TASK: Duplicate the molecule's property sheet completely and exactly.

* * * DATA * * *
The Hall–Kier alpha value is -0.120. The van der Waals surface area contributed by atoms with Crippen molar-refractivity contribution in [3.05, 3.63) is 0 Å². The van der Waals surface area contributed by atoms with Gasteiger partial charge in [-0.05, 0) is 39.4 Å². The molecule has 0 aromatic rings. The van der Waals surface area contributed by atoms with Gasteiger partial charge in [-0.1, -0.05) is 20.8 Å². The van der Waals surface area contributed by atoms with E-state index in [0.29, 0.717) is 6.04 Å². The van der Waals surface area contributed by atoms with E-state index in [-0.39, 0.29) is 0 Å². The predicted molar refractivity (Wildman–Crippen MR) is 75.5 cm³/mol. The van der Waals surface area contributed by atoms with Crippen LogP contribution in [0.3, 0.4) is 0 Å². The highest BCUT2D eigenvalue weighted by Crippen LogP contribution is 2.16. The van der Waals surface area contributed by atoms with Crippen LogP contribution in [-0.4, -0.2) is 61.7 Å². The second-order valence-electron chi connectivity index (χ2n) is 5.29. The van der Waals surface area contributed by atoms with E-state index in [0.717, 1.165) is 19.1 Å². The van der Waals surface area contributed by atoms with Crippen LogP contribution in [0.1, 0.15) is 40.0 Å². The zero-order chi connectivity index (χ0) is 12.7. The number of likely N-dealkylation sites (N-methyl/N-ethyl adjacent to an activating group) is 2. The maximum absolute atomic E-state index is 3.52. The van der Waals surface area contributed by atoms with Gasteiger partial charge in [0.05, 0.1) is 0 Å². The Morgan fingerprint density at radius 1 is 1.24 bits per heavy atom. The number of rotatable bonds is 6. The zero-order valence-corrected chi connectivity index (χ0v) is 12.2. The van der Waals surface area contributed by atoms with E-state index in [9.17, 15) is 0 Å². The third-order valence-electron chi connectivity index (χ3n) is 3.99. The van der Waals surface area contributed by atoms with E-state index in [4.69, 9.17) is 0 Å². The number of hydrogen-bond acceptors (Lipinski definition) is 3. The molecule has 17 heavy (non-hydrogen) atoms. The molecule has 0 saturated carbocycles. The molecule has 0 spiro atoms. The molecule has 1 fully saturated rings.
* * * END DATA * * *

The Hall–Kier alpha value is -0.120. The van der Waals surface area contributed by atoms with Crippen molar-refractivity contribution in [3.05, 3.63) is 0 Å². The van der Waals surface area contributed by atoms with Gasteiger partial charge in [-0.05, 0) is 39.4 Å². The molecule has 0 aromatic rings. The van der Waals surface area contributed by atoms with Gasteiger partial charge in [-0.1, -0.05) is 20.8 Å². The van der Waals surface area contributed by atoms with E-state index in [0.29, 0.717) is 6.04 Å². The van der Waals surface area contributed by atoms with E-state index in [-0.39, 0.29) is 0 Å². The predicted molar refractivity (Wildman–Crippen MR) is 75.5 cm³/mol. The van der Waals surface area contributed by atoms with Crippen LogP contribution in [0.3, 0.4) is 0 Å². The highest BCUT2D eigenvalue weighted by Crippen LogP contribution is 2.16. The van der Waals surface area contributed by atoms with Crippen LogP contribution in [-0.4, -0.2) is 61.7 Å². The second-order valence-electron chi connectivity index (χ2n) is 5.29. The van der Waals surface area contributed by atoms with E-state index in [0.717, 1.165) is 19.1 Å². The van der Waals surface area contributed by atoms with Crippen LogP contribution in [0.1, 0.15) is 40.0 Å². The zero-order chi connectivity index (χ0) is 12.7. The number of likely N-dealkylation sites (N-methyl/N-ethyl adjacent to an activating group) is 2. The maximum absolute atomic E-state index is 3.52. The van der Waals surface area contributed by atoms with Gasteiger partial charge in [0.05, 0.1) is 0 Å². The Morgan fingerprint density at radius 1 is 1.24 bits per heavy atom. The number of rotatable bonds is 6. The zero-order valence-corrected chi connectivity index (χ0v) is 12.2. The van der Waals surface area contributed by atoms with E-state index in [9.17, 15) is 0 Å². The third-order valence-electron chi connectivity index (χ3n) is 3.99. The van der Waals surface area contributed by atoms with E-state index in [4.69, 9.17) is 0 Å². The number of hydrogen-bond acceptors (Lipinski definition) is 3. The molecule has 17 heavy (non-hydrogen) atoms. The molecule has 0 saturated carbocycles. The molecule has 0 spiro atoms. The molecule has 1 fully saturated rings.